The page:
You know, I’ve heard it a million times: “Trems don’t stay in tune.” It’s a claim frequently repeated on forums and accepted as gospel among the masses. And these wards of warble, these princes of pitch, bear the brunt of that blame with a practiced stoicism, never asking that the judgement be revisited.
Flatly, the reputation is undeserved––it just isn’t true! When I’m told a guitar won’t hold pitch, the true culprit is almost always something else in the string’s path wreaking havoc on the guitar’s stability. Many players, enthusiasts, and techs don’t seem to realize that literally anything the string touches from tuner to trem can cause the very offenses placed squarely upon the shoulders of the Bigsby, Jazzmaster, Vibrola, and Strat-style vibrato systems, among others.
It’s high time the humble vibrato was vindicated, so I’m going to clue you in to a few key areas of difficulty and how to address them.
As I’ve discussed in my previous article entitled “String Theory,” the first, best preventative maintenance you can perform on a trem-equipped guitar is to make sure you’ve strung the instrument correctly. And by “correctly” I mean clean winds down the post, no overlapping, and it’s vital that you have a healthy amount of winds around the tuning post. Too few and the string won’t be able to grip the post and pitch will constantly drift. Too many, however, and the string can overlap instead of holding tight to the post itself. Check out “String Theory” for more in-depth info and some helpful GIFs as well!
It’s also important to adequately stretch the strings to help them settle in around the tuning post. I like to grip the string between the pickups and gently pull away from the body a few times, listening for a drop in pitch each time. After four or five repetitions, the strings should hold pitch perfectly.
String trees get a lot of flak for being bad for tuning, but much of it is misplaced. Oftentimes, they’re doing far more good than bad up there, increasing downward force on the nut. However, like any part that experiences metal-on-metal friction, they can wear in or become dirty over time, so check in every once in a while to make sure they’re clean and free of sharp edges.
The nut is one of the most important parts of your instrument, and one that is poorly-cut or worn can be the source of a whole host of headaches. Pinging, popping, and unpredictable changes in pitch are all symptoms of a nut in need of renewal.
Ensure that the nut slots are sized appropriately for the gauge of string being used, otherwise they could bind in the slots. Most guitars come with strings gauged .009”-.042” from the factory, but if you decide to step up even a little, the nut slots will have to be widened. If not, the nut will grip the string tightly, causing it to catch any time you bend or turn a tuning key. This is one of the major reasons for tuning problems on most guitars, let alone those with vibratos. It’s best to keep a few files on hand in gauges which correspond to your preferred string set, like the ones offered by Stewart Macdonald.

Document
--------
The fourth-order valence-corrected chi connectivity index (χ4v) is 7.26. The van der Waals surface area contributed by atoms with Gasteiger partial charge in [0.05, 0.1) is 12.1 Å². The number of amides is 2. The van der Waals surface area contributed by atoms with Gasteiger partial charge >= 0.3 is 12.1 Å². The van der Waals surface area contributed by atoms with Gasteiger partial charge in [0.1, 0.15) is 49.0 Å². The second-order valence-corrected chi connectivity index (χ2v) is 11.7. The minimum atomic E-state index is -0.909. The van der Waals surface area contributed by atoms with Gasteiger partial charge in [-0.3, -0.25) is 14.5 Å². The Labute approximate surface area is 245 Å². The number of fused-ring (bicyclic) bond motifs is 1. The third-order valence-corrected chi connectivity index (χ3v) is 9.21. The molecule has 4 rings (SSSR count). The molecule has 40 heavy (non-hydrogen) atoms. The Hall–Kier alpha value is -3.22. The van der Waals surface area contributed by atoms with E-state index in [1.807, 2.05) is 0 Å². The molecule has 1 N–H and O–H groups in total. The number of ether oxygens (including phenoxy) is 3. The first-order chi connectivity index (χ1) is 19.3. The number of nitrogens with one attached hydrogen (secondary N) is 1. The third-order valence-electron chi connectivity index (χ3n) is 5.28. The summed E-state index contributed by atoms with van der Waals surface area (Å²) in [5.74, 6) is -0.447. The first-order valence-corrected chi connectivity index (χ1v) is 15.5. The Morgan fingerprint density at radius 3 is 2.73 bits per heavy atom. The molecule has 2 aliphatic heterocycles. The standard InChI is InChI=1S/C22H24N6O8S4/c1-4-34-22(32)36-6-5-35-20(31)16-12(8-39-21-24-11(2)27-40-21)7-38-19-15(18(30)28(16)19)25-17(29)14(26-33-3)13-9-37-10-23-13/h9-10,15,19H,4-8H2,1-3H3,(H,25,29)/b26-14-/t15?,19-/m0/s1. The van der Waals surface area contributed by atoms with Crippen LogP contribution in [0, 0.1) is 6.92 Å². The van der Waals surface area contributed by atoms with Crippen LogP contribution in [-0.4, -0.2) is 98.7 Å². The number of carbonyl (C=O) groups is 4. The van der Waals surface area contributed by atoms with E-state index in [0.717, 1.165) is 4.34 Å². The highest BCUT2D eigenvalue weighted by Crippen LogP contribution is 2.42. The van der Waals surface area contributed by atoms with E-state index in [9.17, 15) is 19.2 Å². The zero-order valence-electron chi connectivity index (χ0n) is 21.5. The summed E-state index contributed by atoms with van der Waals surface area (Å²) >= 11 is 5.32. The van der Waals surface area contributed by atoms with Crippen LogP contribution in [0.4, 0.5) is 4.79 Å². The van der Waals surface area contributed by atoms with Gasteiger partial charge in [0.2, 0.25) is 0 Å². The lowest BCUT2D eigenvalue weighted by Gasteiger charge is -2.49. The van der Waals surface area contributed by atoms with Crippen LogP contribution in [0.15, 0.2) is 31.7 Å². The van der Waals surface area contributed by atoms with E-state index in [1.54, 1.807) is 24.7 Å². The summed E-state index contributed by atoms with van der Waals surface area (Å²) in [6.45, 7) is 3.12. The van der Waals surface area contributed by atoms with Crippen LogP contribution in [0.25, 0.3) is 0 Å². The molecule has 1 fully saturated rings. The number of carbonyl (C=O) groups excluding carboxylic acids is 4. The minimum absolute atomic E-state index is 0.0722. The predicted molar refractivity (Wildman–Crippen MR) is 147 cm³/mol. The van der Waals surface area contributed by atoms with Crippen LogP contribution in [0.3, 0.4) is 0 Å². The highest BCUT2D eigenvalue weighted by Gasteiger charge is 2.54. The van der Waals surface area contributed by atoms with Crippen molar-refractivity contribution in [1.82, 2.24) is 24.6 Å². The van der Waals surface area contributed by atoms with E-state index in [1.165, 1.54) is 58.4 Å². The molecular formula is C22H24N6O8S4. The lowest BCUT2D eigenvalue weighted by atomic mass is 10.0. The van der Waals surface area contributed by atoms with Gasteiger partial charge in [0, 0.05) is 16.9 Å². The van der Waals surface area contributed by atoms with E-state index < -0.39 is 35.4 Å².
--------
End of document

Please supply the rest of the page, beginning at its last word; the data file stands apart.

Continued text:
Nut slots can also become dirty after a lot of play, so it’s worth de-gunking as necessary during a string change. A slightly damp, clean cloth or even a Q-Tip run through the slots will usually do the trick, but in extreme cases it’s beneficial to use something a bit more heavy-duty such as Mitchell’s Abrasive Cord, which is available in a number of widths perfect for each gauge of string and will also smooth out any rough edges.
Just like the nut, you’re going to want to keep the slots clean but it’s also worth having a look at the saddles for wear, particularly grooves left from the winds of a string, which should be smoothed out to prevent the string from catching. In the case of bridges of the Tune-O-Matic style, the saddles often have a lightly roughed-in channel much smaller than the string itself, which can lead to breakage or tuning problems as you use the trem. Enjoy this poorly-drawn diagram of what I mean:
If this is the case, it’s best to file the saddle slot to the proper size. As long as the slot is smooth, you’re golden.
And perhaps the most important tip on this list:
Yes, friends, lubrication. If you haven’t considered that, remember that any point of contact on the string’s path means friction, and friction benefits from a bit of extra slip.
The best lubricant I’ve ever used for guitars is Chap-Stick, believe it or not. For one, it’s conveniently-sized so it fits in every case ever made, but it’s also thick enough to stay put as well as being hydrophobic, so there’s no chance of moisture getting under your strings and corroding them from the inside out. With a toothpick, Q-Tip, or even a bit at the end of a flat head screwdriver, smear a little bit of it in the nut slots, the bridge saddles, and even in the string tree.
Trust me, it works perfectly. I swear by the stuff, and if I’ve set your guitar up then there’s a better-than-good chance you’ve already got Chap Stick on your instrument. Well actually, Burt’s Bees; I’m all about that all-natch balm.